Extreme poverty levels rise for the first time in 25 years
For the first time in a generation, the fight to end poverty has suffered its worst setback. What is to blame? The coronavirus (Covid-19) pandemic.
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Global hunger levels increased last year, with up to 811 million people facing hunger at the end 2020 under the shadow of the Covid-19 pandemic, and up to 928 million people experiencing food insecurity, according to a UN report published today.
The 2021 ‘State of Food Security and Nutrition in the World’ report is the first global assessment of food insecurity and malnutrition for 2020. It illustrates the scale of impact that the pandemic has had on the world’s food security.
The increase in the number of undernourished people in 2020 was the largest annual rise in 20 years – five times higher than any other annual increase during this period.
The report also highlights the scale of the challenge facing the world if it is to eliminate hunger by 2030, in line with the United Nation's Sustainable Development Goals.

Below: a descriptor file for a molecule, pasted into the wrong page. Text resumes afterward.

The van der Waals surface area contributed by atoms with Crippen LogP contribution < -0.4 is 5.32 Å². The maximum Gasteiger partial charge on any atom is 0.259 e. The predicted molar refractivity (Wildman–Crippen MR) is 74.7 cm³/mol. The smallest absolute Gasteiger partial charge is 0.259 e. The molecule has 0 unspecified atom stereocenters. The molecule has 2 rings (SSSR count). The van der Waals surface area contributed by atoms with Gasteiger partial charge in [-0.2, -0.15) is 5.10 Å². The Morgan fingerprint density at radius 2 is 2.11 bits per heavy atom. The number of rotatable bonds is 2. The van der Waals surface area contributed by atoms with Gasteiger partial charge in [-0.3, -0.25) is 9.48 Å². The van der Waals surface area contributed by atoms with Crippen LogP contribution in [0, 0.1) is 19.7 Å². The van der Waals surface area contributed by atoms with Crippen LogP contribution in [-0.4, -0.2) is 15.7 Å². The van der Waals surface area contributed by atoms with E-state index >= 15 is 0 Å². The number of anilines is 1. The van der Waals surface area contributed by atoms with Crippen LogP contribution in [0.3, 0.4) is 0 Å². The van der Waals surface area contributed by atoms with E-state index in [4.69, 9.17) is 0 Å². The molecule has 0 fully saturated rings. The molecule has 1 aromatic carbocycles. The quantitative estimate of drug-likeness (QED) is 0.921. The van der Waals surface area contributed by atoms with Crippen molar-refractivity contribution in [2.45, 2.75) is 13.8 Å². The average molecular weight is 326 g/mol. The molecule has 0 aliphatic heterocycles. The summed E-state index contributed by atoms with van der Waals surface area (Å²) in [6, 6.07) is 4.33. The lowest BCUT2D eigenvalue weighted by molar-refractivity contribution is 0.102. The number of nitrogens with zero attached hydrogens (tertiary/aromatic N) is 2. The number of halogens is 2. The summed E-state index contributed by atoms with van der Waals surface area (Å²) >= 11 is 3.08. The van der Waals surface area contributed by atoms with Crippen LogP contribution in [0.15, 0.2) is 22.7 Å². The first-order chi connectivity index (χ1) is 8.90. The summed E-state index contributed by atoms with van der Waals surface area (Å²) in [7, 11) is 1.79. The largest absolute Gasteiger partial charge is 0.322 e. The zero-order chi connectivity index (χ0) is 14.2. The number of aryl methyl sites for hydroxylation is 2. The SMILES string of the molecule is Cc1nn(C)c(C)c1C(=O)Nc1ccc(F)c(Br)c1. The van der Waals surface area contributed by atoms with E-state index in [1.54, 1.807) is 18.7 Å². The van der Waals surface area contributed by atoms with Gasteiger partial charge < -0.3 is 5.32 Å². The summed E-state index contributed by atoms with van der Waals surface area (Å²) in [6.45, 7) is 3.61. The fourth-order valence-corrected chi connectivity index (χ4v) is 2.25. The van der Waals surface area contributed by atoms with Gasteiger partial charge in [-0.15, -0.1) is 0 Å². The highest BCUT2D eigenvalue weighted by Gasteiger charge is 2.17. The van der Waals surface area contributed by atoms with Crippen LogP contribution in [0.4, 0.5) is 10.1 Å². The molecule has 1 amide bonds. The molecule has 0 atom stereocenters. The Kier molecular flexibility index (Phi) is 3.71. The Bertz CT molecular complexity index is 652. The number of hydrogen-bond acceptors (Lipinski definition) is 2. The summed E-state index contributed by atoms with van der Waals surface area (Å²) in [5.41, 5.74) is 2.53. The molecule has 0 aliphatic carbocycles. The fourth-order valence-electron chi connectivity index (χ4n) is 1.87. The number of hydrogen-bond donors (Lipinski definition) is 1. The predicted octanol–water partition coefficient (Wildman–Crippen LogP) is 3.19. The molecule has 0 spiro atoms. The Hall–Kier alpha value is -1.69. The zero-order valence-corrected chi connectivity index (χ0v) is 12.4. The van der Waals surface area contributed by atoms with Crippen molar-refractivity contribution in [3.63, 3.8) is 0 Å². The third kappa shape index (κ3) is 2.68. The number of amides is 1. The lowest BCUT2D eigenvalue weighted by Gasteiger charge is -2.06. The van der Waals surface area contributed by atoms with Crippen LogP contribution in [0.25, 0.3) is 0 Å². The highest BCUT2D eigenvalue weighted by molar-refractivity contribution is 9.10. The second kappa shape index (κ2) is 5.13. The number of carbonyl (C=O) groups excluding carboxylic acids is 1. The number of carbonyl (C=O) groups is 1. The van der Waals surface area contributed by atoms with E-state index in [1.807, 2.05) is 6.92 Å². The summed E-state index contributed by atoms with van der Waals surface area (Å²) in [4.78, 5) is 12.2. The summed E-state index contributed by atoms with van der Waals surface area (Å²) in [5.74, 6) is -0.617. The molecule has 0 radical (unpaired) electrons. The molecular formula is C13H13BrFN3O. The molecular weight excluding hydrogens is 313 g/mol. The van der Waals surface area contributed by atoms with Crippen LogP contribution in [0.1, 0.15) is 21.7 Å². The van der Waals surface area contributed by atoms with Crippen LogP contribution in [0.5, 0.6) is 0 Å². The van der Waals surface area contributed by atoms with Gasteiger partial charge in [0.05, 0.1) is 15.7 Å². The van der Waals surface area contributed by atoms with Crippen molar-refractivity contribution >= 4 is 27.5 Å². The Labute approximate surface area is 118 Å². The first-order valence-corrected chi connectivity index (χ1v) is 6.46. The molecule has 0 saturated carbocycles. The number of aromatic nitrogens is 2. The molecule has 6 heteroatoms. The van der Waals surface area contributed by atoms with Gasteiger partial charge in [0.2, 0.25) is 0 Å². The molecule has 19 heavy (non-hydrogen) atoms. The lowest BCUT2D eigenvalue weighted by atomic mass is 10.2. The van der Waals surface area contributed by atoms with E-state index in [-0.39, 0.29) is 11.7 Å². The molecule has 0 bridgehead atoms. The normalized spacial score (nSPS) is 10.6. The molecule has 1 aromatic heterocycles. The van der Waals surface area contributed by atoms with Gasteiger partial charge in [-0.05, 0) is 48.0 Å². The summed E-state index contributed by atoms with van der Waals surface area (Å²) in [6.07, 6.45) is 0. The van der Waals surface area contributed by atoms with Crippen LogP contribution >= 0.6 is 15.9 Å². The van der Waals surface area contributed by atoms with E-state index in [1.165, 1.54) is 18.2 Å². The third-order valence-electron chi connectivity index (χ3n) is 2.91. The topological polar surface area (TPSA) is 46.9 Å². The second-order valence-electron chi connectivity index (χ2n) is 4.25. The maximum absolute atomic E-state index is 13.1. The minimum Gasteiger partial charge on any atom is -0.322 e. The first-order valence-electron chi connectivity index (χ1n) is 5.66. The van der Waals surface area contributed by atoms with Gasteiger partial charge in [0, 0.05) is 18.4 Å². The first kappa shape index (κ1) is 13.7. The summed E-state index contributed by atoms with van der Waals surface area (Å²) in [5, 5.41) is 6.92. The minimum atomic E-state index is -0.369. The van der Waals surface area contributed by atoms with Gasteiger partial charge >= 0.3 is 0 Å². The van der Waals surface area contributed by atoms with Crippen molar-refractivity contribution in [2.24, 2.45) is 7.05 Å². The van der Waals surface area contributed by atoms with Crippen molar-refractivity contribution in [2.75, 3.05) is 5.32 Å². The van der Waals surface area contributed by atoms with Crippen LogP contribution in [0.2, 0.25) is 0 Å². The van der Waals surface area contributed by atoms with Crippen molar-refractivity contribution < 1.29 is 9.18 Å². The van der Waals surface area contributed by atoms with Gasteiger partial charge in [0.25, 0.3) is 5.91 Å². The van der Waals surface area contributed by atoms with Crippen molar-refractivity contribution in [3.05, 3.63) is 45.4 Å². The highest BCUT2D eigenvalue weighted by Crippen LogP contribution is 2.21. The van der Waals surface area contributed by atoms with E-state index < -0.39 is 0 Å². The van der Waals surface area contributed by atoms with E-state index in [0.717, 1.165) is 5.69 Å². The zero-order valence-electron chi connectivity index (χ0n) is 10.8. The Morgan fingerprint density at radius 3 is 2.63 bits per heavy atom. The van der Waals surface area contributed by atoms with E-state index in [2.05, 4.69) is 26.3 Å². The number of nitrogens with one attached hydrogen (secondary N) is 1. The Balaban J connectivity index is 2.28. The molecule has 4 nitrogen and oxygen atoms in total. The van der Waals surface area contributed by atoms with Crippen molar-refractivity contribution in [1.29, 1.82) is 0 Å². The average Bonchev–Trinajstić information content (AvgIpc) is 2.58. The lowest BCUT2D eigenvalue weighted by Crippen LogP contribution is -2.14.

Concern’s Director of Strategy, Advocacy and Learning Connell Foley, said the report confirms that this target will be missed unless bold actions are taken to accelerate progress, especially actions to address inequality in access to food.
“Access to nutritious food is a basic right and it is increasingly challenging for people living in crises -and constantly affected by conflict, climate change and Covid-19 - to feed themselves and their families,” he said.
“The prospect of multiple famines in 2021 is a global moral failure. We have the data and the knowhow to ensure everyone has enough nutritious food to eat. We need the political will to make it a reality. Governments must do more to prevent crises from worsening, strengthen policies on climate action and put the necessary resources in place to end hunger.”
Anushree Rao, Director of Policy and Campaigns, said: "This report makes it clear that current global levels of hunger and malnutrition are too high for us to ignore. We were already off track to end hunger and malnutrition by 2030, but Covid-19 has hindered progress, worsening the gender gap on hunger and holding healthy diets out of reach for 3 billion people. Once again, those in the world’s poorest places are being hit hardest.
The global community must invest and act urgently to prevent this catastrophe worsening. Now more than ever, we urge the UK government to reverse the aid cuts, which are having devastating consequences on the food security, health and livelihoods of millions living in extreme poverty."
To read the ‘State of Food Security and Nutrition in the World’ report 2021, visit: https://bit.ly/3ec024W
For media queries please contact Hannah Myerson, Senior Communications Officer, Concern Worldwide (UK) at [email protected]